Sorry for the long list. It's more applicable to someone older and more settled. You will be ready for all of that when the time comes.
            Thanks, CanDB, I am printing out this list and giving it to my daughter. She all of a sudden wants to leave the safe, warm nest and fly like a little birdie....all because she is in WUV WIF some DUDE.

            But seriously, it's time for her to move on....she won't move in with him because he's in the Springs and it's an hour drive from work, so she's testing the "roommate" shark-infested waters to see if she can survive. I am happy yet apprehensive....I haven't been alone since I was 18...

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            • #21
              Originally posted by Rancid View Post
              You might look into buying a washer and dryer off craigslist. It might take a while to pay for itself, but you will be glad you can do it at home rather than lugging it out to your car and taking it wherever. They should be easy to find.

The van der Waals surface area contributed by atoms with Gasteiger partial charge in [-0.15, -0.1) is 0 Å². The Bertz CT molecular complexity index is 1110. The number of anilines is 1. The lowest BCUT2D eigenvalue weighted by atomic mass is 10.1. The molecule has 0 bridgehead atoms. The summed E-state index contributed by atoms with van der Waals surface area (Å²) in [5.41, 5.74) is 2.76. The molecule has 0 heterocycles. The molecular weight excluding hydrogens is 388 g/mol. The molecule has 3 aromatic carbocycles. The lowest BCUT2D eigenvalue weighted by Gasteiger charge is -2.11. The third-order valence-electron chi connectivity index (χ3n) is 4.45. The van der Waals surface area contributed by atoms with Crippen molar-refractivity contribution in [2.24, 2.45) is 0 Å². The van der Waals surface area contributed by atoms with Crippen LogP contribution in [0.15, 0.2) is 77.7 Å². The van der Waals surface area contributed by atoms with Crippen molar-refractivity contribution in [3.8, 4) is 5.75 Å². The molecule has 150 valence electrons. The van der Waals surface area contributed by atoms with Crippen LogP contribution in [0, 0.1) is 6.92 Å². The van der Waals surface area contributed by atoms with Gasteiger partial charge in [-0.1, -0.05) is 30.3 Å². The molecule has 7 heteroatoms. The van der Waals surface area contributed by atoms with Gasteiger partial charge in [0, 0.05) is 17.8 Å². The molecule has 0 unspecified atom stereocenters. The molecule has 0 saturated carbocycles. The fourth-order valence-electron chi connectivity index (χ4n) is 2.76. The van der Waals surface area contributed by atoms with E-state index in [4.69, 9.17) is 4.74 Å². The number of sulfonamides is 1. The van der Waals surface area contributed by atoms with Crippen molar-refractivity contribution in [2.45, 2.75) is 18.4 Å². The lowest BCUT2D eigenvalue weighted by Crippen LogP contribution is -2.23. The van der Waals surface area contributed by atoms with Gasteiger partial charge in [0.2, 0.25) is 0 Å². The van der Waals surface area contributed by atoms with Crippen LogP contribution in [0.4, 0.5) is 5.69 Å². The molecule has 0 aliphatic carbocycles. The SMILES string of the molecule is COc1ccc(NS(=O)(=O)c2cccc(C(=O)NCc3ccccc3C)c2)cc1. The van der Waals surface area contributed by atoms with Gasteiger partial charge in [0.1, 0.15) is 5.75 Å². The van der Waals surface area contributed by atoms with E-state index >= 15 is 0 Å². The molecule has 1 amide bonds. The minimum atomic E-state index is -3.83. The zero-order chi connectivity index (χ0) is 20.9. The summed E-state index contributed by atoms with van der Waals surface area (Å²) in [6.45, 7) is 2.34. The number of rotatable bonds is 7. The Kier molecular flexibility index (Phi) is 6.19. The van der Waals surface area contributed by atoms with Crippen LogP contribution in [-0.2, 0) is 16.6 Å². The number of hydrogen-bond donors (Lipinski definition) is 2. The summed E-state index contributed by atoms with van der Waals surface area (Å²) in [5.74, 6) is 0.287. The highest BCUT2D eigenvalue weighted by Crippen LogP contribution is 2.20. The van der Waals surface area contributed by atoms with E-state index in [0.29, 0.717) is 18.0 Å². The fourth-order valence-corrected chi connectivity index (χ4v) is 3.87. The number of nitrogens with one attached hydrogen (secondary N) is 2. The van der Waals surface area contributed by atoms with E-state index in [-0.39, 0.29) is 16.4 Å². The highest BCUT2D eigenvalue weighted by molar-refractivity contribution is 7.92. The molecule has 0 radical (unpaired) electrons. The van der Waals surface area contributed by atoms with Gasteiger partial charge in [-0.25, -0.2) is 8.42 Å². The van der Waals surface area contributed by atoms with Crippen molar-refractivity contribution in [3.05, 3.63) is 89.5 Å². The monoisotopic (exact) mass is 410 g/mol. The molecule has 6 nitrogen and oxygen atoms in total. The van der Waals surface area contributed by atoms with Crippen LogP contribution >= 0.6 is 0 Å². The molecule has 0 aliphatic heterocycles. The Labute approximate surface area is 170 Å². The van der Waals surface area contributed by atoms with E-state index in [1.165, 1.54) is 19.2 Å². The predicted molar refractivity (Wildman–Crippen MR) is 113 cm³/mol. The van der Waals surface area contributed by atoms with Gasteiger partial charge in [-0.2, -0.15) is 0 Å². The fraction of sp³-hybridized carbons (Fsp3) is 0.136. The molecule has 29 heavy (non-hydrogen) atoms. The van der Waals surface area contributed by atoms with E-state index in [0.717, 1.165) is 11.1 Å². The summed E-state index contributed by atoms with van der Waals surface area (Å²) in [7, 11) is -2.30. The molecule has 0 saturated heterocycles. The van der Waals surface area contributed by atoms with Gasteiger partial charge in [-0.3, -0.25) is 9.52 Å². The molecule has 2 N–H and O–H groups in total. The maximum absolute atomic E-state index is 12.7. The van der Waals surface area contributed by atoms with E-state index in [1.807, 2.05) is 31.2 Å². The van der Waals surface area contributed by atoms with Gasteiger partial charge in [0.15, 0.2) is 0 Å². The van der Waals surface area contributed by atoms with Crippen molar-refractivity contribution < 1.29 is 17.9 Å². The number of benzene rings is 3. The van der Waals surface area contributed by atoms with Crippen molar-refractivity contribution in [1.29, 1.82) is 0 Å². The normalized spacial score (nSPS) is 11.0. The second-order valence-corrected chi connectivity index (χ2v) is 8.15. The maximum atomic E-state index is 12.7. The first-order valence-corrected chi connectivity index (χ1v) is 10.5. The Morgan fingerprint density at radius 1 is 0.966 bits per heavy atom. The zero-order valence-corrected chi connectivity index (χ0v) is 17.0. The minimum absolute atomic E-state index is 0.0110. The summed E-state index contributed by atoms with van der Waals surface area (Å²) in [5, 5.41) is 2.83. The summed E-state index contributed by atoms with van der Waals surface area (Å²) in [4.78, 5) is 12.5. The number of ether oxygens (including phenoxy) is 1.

A toaster oven and microwave can both be had inexpensively and will do the cooking for most of what you may want and not take up much room.

              If you have upstairs neighbors, check out how much they weigh before you sign the lease. No joke, I once lived under some heffers and it sounded like a cattle stampede overhead
              .
              Sound advice! My first apartment in Englewood had three stories and I was on the second floor right underneath a 300 lb tenant with a hyperactive dog that would chase a golf ball up and down the tile floor every morning at 5 am. Drove me INSANE.

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              • #22
                Originally posted by thundercty View Post
                Thanks, CanDB, I am printing out this list and giving it to my daughter. She all of a sudden wants to leave the safe, warm nest and fly like a little birdie....all because she is in WUV WIF some DUDE.